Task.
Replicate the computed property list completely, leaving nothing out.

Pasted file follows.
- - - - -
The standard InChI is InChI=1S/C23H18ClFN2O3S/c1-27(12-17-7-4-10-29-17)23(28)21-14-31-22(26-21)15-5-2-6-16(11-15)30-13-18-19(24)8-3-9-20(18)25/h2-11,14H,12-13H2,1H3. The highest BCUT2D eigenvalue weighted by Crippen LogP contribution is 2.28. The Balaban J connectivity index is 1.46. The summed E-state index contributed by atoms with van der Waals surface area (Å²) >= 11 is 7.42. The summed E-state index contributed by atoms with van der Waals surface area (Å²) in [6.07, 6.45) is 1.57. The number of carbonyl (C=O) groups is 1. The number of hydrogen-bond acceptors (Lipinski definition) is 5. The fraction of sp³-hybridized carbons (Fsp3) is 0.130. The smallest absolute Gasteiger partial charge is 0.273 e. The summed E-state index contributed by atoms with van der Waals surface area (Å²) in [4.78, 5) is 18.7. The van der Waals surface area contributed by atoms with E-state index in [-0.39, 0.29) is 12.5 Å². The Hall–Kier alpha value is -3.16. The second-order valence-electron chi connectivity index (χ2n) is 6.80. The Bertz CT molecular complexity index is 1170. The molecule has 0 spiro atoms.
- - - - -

The standard InChI is InChI=1S/C23H18ClFN2O3S/c1-27(12-17-7-4-10-29-17)23(28)21-14-31-22(26-21)15-5-2-6-16(11-15)30-13-18-19(24)8-3-9-20(18)25/h2-11,14H,12-13H2,1H3. The highest BCUT2D eigenvalue weighted by Crippen LogP contribution is 2.28. The Balaban J connectivity index is 1.46. The summed E-state index contributed by atoms with van der Waals surface area (Å²) >= 11 is 7.42. The summed E-state index contributed by atoms with van der Waals surface area (Å²) in [6.07, 6.45) is 1.57. The number of carbonyl (C=O) groups is 1. The number of hydrogen-bond acceptors (Lipinski definition) is 5. The fraction of sp³-hybridized carbons (Fsp3) is 0.130. The smallest absolute Gasteiger partial charge is 0.273 e. The summed E-state index contributed by atoms with van der Waals surface area (Å²) in [4.78, 5) is 18.7. The van der Waals surface area contributed by atoms with E-state index in [-0.39, 0.29) is 12.5 Å². The Hall–Kier alpha value is -3.16. The second-order valence-electron chi connectivity index (χ2n) is 6.80. The Bertz CT molecular complexity index is 1170. The molecule has 0 spiro atoms.